Thesis Title: Cave-Filling Herringbone Calcite: Morphology and Geochemistry of an Unusual Carbonate Cement from Egypt.

Former Graduate Students

Undergraduates Who Have Worked with Me

Marisol Juarez Rivera (2013) studied the morphology of fenestrate microbialites.  She submitted a paper, Unraveling the three dimensional morphology of Archean microbialites to theJournal of Paleontology, special issue: Virtual Paleontology.  She is now a M.S. student in our lab.

    Thesis Title: Unraveling the three dimensional morphology of Archean microbialites

Rebecca Rodd (2013) serial sectioned and studied microbialites, but then did a senior thesis with Ken Verosub through the Keck program.

Alexandria Hernandez (2012) - Undergraduate, studied microbial mat morphology

Alicia Noel (2012) investigated the composition of dark sand in Gale Crater, Mars.

Jane Elliot (2012) logged microbial structures in Tyler’s underwater video of mats in Antarctic lakes.

Anahita Yadzi - briefly studied Mars visualization using Crusta before moving on to engineering projects.

Brook Contantz (2011) studied the morphology of thrombolites using KeckCAVES software.

Christopher Haley (2011) helped us greatly with Mars visualization using Crusta.  He figured out how to process HiRISE data into Crusta.  He is starting graduate school in aeronautical engineering at UCLA in fall 2011.

Lauren Dolezal (2009) did a senior thesis on reconstructing the 3D morphology of thrombolites using KeckCAVES software. She worked very closely with Cara.
    Thesis title: 2D and 3D Analysis of Thrombolites: Stromatolite Diagenesis or Originally Clotted Texture

Eric Stevens (2009) did a senior thesis on reconstructing the 3D morphology of fenestrate microbialites using KeckCAVES software. He presented a poster on this work at AGU 12/2009. He is starting graduate school at U Minnesota in fall 2011.
    Thesis Title: Microbialites in 2D and 3D

Natalie Stork (2008)worked with Bekah on cyanobacterial motility. She also spent a year in New Zealand working with Cathy Cambell! Natalie is now in graduate school at the University of Connecticut.
    Thesis Title: CaCO3 Precipitation in Freshwater Biofilms Dominated by Oscillatoria sp.

Dominique Waters (2009) researched the water quality of the Arboretum Waterway in collaboration with the course Geology of Campus Waterways. She was a math major and is currently pursuing a M.S. degree.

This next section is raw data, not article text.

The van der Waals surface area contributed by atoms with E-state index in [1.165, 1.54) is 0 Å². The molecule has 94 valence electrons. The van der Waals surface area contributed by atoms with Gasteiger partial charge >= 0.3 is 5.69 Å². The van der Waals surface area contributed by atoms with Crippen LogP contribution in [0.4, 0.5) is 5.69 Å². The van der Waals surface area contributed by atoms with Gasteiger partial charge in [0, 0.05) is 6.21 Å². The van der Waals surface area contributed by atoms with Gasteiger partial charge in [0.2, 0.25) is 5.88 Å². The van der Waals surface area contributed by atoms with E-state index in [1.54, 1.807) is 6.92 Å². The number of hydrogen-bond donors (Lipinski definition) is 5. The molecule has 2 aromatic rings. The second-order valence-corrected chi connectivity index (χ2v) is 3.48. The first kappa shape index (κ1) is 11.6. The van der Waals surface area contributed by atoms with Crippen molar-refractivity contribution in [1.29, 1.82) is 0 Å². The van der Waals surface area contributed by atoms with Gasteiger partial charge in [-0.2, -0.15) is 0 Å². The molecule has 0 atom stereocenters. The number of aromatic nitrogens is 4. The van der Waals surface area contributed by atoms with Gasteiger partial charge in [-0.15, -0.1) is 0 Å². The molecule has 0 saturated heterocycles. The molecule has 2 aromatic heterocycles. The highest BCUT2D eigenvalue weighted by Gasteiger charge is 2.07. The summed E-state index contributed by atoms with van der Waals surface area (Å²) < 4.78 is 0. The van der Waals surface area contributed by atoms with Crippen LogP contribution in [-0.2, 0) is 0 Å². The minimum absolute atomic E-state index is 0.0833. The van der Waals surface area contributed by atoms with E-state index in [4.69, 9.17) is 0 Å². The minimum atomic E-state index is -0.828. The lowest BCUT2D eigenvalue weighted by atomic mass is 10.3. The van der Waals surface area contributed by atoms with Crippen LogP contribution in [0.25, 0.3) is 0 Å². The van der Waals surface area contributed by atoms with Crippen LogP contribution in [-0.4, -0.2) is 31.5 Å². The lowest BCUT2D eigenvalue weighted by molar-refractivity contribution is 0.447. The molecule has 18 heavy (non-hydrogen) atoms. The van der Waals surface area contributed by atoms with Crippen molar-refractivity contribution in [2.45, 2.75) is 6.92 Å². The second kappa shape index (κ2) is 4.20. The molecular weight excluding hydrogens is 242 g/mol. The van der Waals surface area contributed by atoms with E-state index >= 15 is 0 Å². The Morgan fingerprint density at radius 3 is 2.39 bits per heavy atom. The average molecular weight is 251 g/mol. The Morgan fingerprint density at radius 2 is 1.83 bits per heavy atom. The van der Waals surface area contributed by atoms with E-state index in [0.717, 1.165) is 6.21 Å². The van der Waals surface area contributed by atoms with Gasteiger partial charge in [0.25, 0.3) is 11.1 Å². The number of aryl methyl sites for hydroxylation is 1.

Patrick Senge (2006) worked with Megan Murphy on reconstructing the 3-D geometry of tube structures from Neoarchean carbonates using serial sectioning. Patrick is now a mine geologist working in Nevada.
    Thesis Title: Development of the Late Archean Microbialite Support and Drape Structures of the Gamohaan Formation, Transvaal Supergroup, South Africa

Greg Chavdarian (2005) worked and is working on understanding how cracks and fins in sulfate sands form on earth and on mars. Here are links to his thesis (220 KB pdf) and figures (14 MB pdf).
    Thesis Title: Cracks and Razorbacks: Pieces of Mars at White Sands National Monument, New Mexico.

Katie Alexander (2005) wrote a Senior Thesis investigating how cyanobacterial mats respond to water flow and how they bind sand-sized sediment. She created "Microbially Induced Sedminary Structures" in the lab. She worked closely with Bekah and is now in graduate school at ASU.

    Thesis Title: "MISS" in a Laboratory Setting: Observations and Mechanisms of Formation.

Gina Lee (2004) worked on characterizing erosion of Cache Creek near Guinda, CA for her thesis. She worked in environmental consulting for a while and then returned to school, earning a M.S. from San Francisco State and now working toward a Ph.D. at UC Santa Barbara.
    Thesis Title: Thirty-nine Years of Cache Creek Migration and Embankment Erosion

Nik Huerta (2003) worked on developing neutron imaging techniques at McClellan Nuclear Radiation Center and applied them to studies of porosity and organic compounds in rocks (Abstract of his AAPG poster presentation). He continued this research as a masters student at UCD and is now in a petroleum engineering masters program at UT Austin.
    Thesis Title: Neutron Computed Tomography: A Characterization of the System at McClellan Nuclear Radiation Center and Presentation of Groundwork Research for Use in Sedimentary Geology.

Jason Snyder (2002) graduated spring 2002 after working on the stable isotopic geochemistry of Egyptian herringbone calcite. Jason just finished a M.S. in atmospheric sciences at UCDavis.
    Thesis Title: Determination of Calcite Age through Paleoclimatology.

Marie Reil graduated fall 2001. She worked on compiling the geology of Shell Ridge in Walnut Creek, CA. She is working in water quality these days.

Tracy Fenger (2000) wrote a thesis on the Neoproterozoic Rainstorm Member of the Johnnie Formation (Abstract of her GSA poster presentation). Tracy also helped with my calcite precipitation experiments. After working for an environmental consulting firm for several years, she earned a graduate degree paleoclimatology at UNC Department of Geological Sciences.
    Thesis Title: A Glacial Interpretation of the Rainstorm Member of the Johnnie Formation, Eastern California